The facade of the University of Alcalá was started in 1537 and completed in 1553. It is said to be the best known and most beautiful work of Rodrigo Gil de Hontañón. It was made of Tamajón limestone. Some art historians have described it as “one of the most harmonious and proportionate examples of 16th century Spanish architecture”.
It is designed in the form of an altarpiece of three unequal bodies in height, with a monumental façade and superimposed orders. Each of the bodies of the façade has an iconographic program that corresponds to a state of knowledge, with theology as the center, represented by the sculptural works of the Fathers of the Church, which are placed inside four medallions. These representations are the work of the sculptor Claudio de Arciniega. Next to these medallions, the sculptures of Atlanteans, halberdiers, and a large upper gallery with windows, made by the sculptor Claudio between 1542 and 1548, give a characteristic classical air to the façade.
The main courtyard of “Escuelas”, also called the courtyard of “Santo Tomás de Villanueva”, is one of the most striking spaces. It was built in 1617 by Juan Gómez de Mora, when the previous brick one was demolished. Its construction was completed in 1662 by José Sopeña. It surprises with its three floors, its top, the balustrade that turns the patio and its friezes. Its name, “Santo Tomás de Villanueva”, is a tribute to one of the most outstanding students of Complutense and the first saint to graduate from its classrooms.
At the top of the Patio de Santo Tomás de Villanueva, appear the Latin words attributed by tradition to Cardinal Cisneros, when King Ferdinand the Catholic mocked the poverty of the first patio: “Et luteam olim celebra marmoream”; “What used to be built in mud, today is celebrated in stone”.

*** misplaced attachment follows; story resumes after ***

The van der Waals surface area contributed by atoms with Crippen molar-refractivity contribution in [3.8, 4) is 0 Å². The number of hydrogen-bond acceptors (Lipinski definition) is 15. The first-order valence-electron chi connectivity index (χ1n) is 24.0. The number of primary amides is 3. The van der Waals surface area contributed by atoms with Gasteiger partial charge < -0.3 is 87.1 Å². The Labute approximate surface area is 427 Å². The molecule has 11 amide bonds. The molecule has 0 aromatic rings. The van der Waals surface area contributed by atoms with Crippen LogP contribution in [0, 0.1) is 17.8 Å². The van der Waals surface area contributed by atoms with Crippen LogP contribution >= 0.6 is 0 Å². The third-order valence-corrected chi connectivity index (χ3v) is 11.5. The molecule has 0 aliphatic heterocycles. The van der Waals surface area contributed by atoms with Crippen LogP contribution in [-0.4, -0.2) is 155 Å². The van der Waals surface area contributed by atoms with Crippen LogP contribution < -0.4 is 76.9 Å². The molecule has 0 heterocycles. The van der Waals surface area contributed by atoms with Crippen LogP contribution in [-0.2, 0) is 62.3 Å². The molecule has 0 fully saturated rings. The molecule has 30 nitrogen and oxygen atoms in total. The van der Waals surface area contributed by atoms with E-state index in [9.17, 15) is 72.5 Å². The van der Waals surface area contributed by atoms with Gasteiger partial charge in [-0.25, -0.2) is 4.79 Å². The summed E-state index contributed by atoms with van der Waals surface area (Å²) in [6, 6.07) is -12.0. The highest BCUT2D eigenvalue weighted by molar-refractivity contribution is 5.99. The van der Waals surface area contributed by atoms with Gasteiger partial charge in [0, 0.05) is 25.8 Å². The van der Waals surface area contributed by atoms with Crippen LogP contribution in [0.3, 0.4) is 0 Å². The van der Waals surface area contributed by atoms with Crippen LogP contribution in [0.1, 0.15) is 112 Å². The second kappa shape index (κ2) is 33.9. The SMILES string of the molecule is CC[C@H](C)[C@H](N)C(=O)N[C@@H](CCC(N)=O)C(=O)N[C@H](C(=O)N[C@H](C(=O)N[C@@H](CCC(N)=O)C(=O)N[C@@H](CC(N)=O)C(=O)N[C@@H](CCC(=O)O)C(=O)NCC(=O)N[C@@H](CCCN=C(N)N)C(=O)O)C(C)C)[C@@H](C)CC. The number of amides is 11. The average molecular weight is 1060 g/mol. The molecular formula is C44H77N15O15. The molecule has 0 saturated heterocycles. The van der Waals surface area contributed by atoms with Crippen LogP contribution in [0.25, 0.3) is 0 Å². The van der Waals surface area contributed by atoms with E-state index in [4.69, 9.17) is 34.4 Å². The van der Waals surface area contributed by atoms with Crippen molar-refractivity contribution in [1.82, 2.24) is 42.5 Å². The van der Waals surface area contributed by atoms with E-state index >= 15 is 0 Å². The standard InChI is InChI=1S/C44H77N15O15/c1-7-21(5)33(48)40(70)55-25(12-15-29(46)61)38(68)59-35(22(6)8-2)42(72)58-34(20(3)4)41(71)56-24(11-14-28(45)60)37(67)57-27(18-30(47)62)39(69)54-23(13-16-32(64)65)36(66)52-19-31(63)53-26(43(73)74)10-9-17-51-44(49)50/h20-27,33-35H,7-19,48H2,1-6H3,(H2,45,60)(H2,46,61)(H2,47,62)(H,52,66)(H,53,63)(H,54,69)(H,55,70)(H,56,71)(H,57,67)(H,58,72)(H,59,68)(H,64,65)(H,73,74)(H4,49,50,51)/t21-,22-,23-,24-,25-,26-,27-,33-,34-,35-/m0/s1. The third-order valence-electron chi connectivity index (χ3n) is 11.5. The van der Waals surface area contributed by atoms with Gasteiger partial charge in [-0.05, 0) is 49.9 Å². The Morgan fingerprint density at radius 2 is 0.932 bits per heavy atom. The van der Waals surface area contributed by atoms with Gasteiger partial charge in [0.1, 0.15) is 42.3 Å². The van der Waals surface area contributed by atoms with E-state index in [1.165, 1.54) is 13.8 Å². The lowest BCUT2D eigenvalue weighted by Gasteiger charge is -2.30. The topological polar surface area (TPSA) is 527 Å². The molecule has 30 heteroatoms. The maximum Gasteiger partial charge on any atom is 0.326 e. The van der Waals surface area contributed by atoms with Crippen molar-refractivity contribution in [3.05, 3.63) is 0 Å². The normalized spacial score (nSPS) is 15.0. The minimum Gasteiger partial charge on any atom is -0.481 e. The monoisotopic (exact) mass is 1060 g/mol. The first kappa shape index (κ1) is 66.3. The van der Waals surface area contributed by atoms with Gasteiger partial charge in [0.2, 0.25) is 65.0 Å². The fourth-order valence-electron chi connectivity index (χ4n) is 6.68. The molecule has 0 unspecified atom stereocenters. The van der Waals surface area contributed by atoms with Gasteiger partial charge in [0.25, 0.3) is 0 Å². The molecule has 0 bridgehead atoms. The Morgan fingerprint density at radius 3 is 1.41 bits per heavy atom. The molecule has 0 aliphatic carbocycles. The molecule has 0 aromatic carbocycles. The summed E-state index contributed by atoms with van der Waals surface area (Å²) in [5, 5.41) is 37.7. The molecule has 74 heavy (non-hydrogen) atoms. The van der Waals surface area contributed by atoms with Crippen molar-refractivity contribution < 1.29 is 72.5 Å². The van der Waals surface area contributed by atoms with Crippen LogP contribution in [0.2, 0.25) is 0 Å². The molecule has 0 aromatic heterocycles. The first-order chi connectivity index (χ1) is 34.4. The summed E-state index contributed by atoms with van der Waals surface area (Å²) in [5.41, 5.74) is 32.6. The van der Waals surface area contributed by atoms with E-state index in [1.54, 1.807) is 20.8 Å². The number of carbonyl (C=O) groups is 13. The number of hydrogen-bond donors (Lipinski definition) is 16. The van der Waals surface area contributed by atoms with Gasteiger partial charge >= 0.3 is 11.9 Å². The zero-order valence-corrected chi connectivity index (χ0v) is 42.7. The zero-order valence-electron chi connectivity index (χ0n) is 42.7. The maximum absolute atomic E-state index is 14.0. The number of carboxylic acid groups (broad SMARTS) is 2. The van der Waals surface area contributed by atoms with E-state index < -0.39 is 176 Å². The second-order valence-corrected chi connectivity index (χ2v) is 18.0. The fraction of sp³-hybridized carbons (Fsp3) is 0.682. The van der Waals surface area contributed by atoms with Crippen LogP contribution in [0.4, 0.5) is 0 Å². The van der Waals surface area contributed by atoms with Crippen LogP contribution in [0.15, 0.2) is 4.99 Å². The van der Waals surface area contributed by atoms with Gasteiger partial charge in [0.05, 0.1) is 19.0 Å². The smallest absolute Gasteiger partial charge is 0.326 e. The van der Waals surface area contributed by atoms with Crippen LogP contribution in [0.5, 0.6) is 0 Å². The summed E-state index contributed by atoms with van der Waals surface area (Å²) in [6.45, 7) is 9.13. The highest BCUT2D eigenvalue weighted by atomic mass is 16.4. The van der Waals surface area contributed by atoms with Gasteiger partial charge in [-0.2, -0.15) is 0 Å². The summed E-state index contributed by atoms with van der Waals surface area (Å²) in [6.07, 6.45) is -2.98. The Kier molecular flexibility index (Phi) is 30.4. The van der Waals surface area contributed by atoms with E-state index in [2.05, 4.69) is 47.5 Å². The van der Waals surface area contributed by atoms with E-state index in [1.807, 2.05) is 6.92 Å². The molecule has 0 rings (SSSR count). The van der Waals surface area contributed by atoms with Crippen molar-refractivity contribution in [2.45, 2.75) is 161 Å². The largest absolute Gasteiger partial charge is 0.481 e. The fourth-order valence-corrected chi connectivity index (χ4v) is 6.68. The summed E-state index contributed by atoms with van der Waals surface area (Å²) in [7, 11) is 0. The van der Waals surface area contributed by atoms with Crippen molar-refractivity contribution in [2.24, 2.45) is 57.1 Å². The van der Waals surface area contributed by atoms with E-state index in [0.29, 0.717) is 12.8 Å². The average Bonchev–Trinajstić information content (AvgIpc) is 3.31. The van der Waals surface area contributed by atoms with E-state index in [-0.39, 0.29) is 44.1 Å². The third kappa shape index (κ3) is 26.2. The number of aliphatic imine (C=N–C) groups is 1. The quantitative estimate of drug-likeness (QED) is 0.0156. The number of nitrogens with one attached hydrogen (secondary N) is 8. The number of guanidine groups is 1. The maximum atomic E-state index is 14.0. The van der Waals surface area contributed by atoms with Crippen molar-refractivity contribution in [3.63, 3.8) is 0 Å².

A courtyard that belonged to the “Colegio de San Jerónimo”, built between 1564 and 1570 by Pedro de la Coteral, was the “Patio Trilingüe”. It was known by this name because it housed students of Latin, Greek and Hebrew. It stands out for being a space of Renaissance style, in two bodies, whose balustrade is largely lost.
The church of the College was the Chapel of San Ildefonso, which was completed in 1510. In it are buried Francisco Vallés de Covarrubias and Elio Antonio de Nebrija. And it is in this chapel that the sepulchral monument destined to Cardinal Cisneros is found, worked by Domenico Fancelli and Bartolomé Ordóñez. It is currently empty, as the cardinal is buried in the Magistral Cathedral.
Finally, it is important to note that this institution, so important for humanity, remained closed for some time. When it fell into disuse because the university moved to Madrid, and some people tried to put the buildings to other uses. From a silk factory, later to convert it into rental properties, where part of the structure was destroyed. The building had already been declared in ruins, when in 1851 the “Sociedad de Condueños” was organized with the purpose of rehabilitating the structure and the hope that the university would return in the future, and so it was. Of the 900 shares that were granted to the “Sociedad de Condueños”, today only 300 remain. Bravo to them and for preserving such an important legacy for humanity.